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This report aims to provide an overview of banking sector in India for the purpose of expansion planning. The overview will be broadly divided into two parts: Indian Banking system and Bank-like financial institutions. For each type of banking institutions, a brief introduction, some recent statistics and corresponding functions will be included. The outline of this report is as follows:
1. Indian Banking system
1.1 Central Bank – Reserve Bank of India (RBI)
1.2 Commercial Banks
－ Public sector Banks
－ Private Banks
－ Foreign Banks
1.3 Co-operative Banks
－ Primary Credit Societies
－ Central Co-operative Banks
－ State Co-operative Banks
1.4 Regional Rural Banks
1.5 Development Banks
1.6 Specialized Banks
－ Export Import Bank of India
－ Small Industries Development Bank of India
－ National Bank for Agricultural and Rural Development
2. Indian Bank-like financial institutions
2.1 Microfinance institutions
2.2 Development financial institutions
1. Indian Banking system
Reserve bank of India, commercial banks, co-operative banks and regional rural banks broadly make up the banking system in India. There are two more types of banks, namely development banks and specialized banks for some particular purposes.
1.1 Central Bank – Reserve Bank of India (RBI)
The Reserve Bank of India (RBI), the central bank of India, which was established in 1935, has been fully owned by the government of India since nationalization in 1949.
Like the central bank in most countries, Reserve Bank of India is entrusted with the functions of guiding and regulating the banking system of a country. The main functions of RBI are to:
1. Formulate and monitor the monetary policy, aiming to stabilize the price level and ensure adequate flow of credit to productive sectors.
2. Issue or destroy currency and coins not fit for circulation, aiming to give the public adequate quantity of supplies of currency notes and coins and in good quality.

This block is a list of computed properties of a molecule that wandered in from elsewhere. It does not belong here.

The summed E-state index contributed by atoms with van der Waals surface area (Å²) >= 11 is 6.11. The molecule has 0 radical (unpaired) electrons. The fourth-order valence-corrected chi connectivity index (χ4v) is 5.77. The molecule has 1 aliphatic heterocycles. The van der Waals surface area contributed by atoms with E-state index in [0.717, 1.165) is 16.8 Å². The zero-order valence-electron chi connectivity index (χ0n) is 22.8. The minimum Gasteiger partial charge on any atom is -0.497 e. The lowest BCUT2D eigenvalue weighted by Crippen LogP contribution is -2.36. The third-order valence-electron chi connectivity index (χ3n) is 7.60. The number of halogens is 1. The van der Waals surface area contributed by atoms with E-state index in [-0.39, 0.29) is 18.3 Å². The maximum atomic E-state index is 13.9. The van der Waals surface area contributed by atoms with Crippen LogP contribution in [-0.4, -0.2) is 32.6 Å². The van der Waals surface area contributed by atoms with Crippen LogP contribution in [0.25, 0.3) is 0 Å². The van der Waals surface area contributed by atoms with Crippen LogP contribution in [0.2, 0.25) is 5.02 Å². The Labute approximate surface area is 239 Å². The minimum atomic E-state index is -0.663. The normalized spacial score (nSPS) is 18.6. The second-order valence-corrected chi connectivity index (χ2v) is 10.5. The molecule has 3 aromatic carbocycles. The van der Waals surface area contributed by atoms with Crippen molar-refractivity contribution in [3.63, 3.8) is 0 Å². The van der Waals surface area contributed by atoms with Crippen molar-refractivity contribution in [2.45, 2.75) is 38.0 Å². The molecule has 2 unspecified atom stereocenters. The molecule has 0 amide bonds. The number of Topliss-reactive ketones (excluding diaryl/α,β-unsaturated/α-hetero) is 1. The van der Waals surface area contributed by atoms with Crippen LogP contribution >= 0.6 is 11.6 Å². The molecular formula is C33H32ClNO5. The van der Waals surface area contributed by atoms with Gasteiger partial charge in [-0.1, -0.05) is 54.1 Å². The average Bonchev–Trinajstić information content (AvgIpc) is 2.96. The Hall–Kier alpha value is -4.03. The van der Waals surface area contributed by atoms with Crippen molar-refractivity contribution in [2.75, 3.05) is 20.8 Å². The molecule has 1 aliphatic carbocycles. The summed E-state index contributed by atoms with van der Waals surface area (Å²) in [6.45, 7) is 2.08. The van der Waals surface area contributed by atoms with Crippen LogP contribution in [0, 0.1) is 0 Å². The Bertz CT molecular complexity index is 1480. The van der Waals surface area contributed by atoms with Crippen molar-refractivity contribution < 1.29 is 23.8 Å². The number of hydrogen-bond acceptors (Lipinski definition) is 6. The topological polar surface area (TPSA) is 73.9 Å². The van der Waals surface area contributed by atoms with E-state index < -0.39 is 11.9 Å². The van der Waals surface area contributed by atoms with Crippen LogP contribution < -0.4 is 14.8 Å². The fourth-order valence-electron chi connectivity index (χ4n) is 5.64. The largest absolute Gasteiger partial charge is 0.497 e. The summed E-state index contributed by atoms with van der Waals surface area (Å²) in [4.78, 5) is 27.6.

3. Regulate and supervise the financial system by prescribing broad parameters of banking operation, aiming to maintain public confidence and protect depositors’ interest.
4. Manage the Foreign Exchange Management Act, aiming to facilitate external trade and promote orderly development and maintenance of foreign exchange market.
5. Act as Indian government’s banker, performs merchant banking function for the central and the state governments
6. Maintain deposit accounts of all other banks and advances money to other banks, when needed.
The recent focus of RBI is to cut asset (real estate, property) price inflation by formulating suitable monetary policy that is healthy to the economy of India.
1.2 Commercial Banks
There are three types of commercial banks in India
1. Public sector banks
2. Private banks
3. Foreign banks
Currently, there are 88 scheduled commercial banks, including 28 public sector banks, 29 private banks and 31 foreign banks.
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1 Public sector banks
These are banks where majority stake is held by the Government of India or Reserve Bank of India. In 2006, the largest public sector bank is the State Bank of India.
2 Private Banks
Private Banks are banks that the majority of share capital is held by private individuals.
3 Foreign Banks
Foreign banks are registered and have their headquarters in a foreign country but operate their branches in India.
Though there are three types of commercial banks, their functions as commercial banks are very similar.
The primary functions of Indian commercial banks include: